The acting is impressive, and the technological seams are easy to overlook. It’s just that Cassavetes is so intent on letting the scenes play out at length. Maybe his goal is to immerse us in this intimate or claustrophobic setting, but it just takes so damn long to get to wherever he’s going. That’s likely because he wasn’t even sure as they were filming. The story felt organic in that way, but there were also moments that felt predetermined, even scripted which, in a Cassavetes movie, seems sinful.
Let me take a second to read Roger Ebert’s review…
…okay, so Faces is a masterclass in directing and acting as well as a subversive film, demonstrating the dark underbelly of 60s suburban life like David Lynch would later do for the pristine small town communities of 80’s America. It is the perfect running time, and if anything, it should last longer.
Okay, I can better understand what’s so great about this film, but I maintain my minor complaints. Rowlands is fantastic in the film, but other characters feel very over the top. It’s hard to keep in mind the historical significance of a film, so a story as dark as this one, about unhappy people and unhappy relationships, doesn’t feel as daring as it used to.
There is something to be said for the characterizations of the likely soon-to-be-divorced married couple. They are middle class, with the proper roles, home and ways of living. They do what you’re supposed to do, and yet they are deeply unhappy. As Ebert notes, these characters only consume, and we did and do live in a society of consumption. You do everything you’re told to do, and you end up in a role where you take because your ‘taking’ is what keeps this type of society going. On the surface everything is as it should be, but underneath, the characters souls are rotting.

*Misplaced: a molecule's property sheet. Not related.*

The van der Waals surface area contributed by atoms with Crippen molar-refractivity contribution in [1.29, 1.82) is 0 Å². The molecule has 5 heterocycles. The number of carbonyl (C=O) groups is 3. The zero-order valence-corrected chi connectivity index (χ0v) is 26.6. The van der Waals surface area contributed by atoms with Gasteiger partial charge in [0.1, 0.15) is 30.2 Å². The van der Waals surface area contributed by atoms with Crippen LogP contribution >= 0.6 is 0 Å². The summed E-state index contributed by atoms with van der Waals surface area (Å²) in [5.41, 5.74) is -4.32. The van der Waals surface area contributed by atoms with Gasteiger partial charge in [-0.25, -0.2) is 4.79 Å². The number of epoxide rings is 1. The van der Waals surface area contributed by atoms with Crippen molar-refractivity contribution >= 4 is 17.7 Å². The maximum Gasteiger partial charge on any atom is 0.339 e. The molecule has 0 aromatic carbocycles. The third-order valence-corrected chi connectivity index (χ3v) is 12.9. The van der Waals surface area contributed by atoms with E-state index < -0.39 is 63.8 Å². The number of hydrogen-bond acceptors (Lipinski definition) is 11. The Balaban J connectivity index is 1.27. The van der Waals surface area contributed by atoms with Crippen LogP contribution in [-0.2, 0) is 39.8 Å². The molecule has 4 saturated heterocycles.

It’s a story that I suppose wasn’t as common in 1968. There were dark stories at this point and subversive films, but Faces is subversive in the sense that it takes us, the average audience member of the time, and deconstructs our lives. I wonder how many people could watch the film and say, “that’s me” if they were willing to admit it. I have to imagine that Cassavetes, an independent filmmaker whose movies didn’t have widespread appeal, made films aimed at younger audiences who could see this film and think of the protagonists as their parents or people they knew. They probably pointed at the screen and said, “I don’t want to be that.”
NOTE: I just came across this from Wikipedia, “The manner in which Cassavetes employed improvisation is frequently misunderstood. With the exception of the original version of Shadows, his films were completely scripted. Confusion arises in part because Cassavetes allowed actors to bring their own interpretations of characters to their performances. Dialogue and action were scripted but delivery was not.”
So I revise what I said, and now I think this film was way overwritten, though the dialogue, if indeed presented as scripted, is fairly impressive. It does feel very naturalistic.
Up Next: The Hateful Eight (2015), Nadja in Paris (1964), Philadelphia (1993)